Radio interview, ABC Adelaide

  • Transcript, E&OE
Subjects: Security cameras in government buildings; US-China balloon incident; Bali Process Ministerial Conference in Adelaide.

NIKOLAI BEILHARZ, HOST: While you're being filmed in the streets of Adelaide or you go into some government buildings, we're hearing that some cameras that have been manufactured by companies partially owned by the Chinese Communist Party it appears are in some government buildings. Senator Penny Wong is the Minister for Foreign Affairs and joins us. Senator, thank you for your time this morning.

PENNY WONG, FOREIGN MINISTER: Good morning, good to be with you, and just fantastic to be back in Adelaide.

BEILHARZ: Good to have you here.

STACEY LEE, HOST: Hey, you've been jet‑setting a lot.

FOREIGN MINISTER: I don't know, jet‑setting, is that the word?

LEE: Travelling.

FOREIGN MINISTER: There's been a lot of travel, hasn't there, but it's really nice to be home, and I'm down near the Torrens at the convention centre, and it's a nice to look out over very familiar settings.

BEILHARZ: And as you make your way through those familiar settings, are you worried that you might be being caught on camera?

FOREIGN MINISTER: Look, you know, this is concerning, and it's unfortunate that the previous government, despite doing a review of this in 2018, really didn't do anything about it. We are removing them. I've asked my department to accelerate the replacement of these cameras, the Defence Minister has asked Defence to make sure they're removed and replaced. So I think this can be resolved. The advice to me is that they're not connected to the Internet, so there's minimal security concerns, but obviously given what has happened in other countries, it's probably a good idea to do it.

BEILHARZ: We do see so many of these kinds of products being manufactured by China in some shape or form. I mean is it going to be easy to find replacements?

FOREIGN MINISTER: Look, you know, we're a global economy, there's supply chains which cross many countries. China's an important part of the global economy, which Australia understands. You've got to decide as a country where you're going to source certain equipment from, where you're going to source some of the things you use, and where there are, where it's important to make sure you take a very cautious approach, that's what we should be doing.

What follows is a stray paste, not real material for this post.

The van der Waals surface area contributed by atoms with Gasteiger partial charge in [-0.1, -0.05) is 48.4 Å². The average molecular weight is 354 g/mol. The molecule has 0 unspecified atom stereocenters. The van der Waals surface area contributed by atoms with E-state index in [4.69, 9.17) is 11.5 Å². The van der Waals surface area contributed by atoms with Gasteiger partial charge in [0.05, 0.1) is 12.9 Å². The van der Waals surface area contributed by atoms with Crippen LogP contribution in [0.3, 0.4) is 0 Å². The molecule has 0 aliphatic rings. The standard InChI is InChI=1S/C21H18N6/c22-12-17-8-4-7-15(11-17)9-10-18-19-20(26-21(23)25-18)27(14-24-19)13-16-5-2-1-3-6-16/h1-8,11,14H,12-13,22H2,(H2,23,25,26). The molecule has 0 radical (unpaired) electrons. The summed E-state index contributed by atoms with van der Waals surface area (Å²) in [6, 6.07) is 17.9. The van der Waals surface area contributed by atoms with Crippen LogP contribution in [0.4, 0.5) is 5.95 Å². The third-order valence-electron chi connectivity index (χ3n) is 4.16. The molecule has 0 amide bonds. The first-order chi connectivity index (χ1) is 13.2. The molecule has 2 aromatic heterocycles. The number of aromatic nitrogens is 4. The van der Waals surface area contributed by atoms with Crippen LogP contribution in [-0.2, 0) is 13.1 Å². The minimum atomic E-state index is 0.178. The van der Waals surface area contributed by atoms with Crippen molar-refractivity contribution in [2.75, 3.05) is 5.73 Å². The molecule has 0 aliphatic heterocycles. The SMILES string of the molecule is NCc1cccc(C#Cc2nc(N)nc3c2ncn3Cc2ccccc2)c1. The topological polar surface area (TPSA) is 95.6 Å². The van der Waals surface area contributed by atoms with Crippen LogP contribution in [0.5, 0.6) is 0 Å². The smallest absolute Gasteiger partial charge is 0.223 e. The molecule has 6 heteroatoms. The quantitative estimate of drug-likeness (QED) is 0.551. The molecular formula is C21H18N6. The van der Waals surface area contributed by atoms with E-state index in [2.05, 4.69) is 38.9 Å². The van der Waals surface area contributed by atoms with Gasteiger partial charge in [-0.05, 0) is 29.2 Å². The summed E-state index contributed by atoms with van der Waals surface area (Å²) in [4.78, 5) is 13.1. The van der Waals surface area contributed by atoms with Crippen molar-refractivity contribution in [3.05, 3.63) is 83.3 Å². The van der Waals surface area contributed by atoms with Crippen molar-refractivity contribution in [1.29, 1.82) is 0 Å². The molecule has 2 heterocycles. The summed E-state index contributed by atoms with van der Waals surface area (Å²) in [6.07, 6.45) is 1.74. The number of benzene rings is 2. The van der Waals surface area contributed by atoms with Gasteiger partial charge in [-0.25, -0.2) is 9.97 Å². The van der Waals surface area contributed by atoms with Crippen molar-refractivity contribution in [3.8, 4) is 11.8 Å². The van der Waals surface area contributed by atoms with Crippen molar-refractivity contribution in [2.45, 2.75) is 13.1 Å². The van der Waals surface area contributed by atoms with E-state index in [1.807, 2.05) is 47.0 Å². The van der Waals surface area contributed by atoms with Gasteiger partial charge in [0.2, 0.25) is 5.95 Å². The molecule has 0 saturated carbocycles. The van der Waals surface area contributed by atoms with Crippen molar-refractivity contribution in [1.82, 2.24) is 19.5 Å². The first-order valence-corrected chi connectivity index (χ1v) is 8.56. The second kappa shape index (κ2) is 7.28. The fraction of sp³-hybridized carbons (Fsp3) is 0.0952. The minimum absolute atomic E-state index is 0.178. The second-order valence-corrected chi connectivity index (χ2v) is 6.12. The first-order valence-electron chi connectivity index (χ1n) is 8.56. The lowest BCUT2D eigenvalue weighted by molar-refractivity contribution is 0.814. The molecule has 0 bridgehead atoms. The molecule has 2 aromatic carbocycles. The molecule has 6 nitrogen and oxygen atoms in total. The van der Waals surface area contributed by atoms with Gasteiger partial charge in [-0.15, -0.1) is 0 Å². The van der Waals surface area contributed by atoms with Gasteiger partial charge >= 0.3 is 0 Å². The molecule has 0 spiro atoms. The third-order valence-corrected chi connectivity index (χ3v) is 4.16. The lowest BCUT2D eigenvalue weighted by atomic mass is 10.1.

LEE: Has it actually been found that anyone externally has access to the cameras, or is this more of an issue with the data? Can you keep the cameras and just encrypt the data so no one can access it.

FOREIGN MINISTER: Look, the advice to me is that, certainly I can only speak for my department, is that they don't have security concerns because they're not connected to the Internet, and they're not connected to our own system. But obviously there was a decision made to remove them, and I've asked that that be accelerated.

LEE: It is a quarter to 8 on ABC Radio Adelaide. That's the voice of Senator Penny Wong, the Minister for Foreign Affairs. Nikolai and Stacey with you for Breakfast.

Minister, the Chinese Government has also been in the headlines for another reason in the United States for their weather surveillance balloon, or spy balloon, depending on which side of the debate you sit on. Are you aware of any of these spy, or weather, balloons from China being sent or intercepted over Australia?

FOREIGN MINISTER: Look, I don't have any advice on that at this stage. Obviously this has been an unfortunate incident which led, regrettably, to the Secretary of State not being able to visit China. I'm glad that the US has indicated their willingness to continue to diplomatically engage, because what we do want is China and the US talking to each other. Obviously there's a lot of competition in the world at the moment. What we've got to do is to really work to ensure that competition doesn't escalate into contest, because that would be a very bad thing for not just the two great powers, but for the whole world. So we should then continue to encourage people to engage.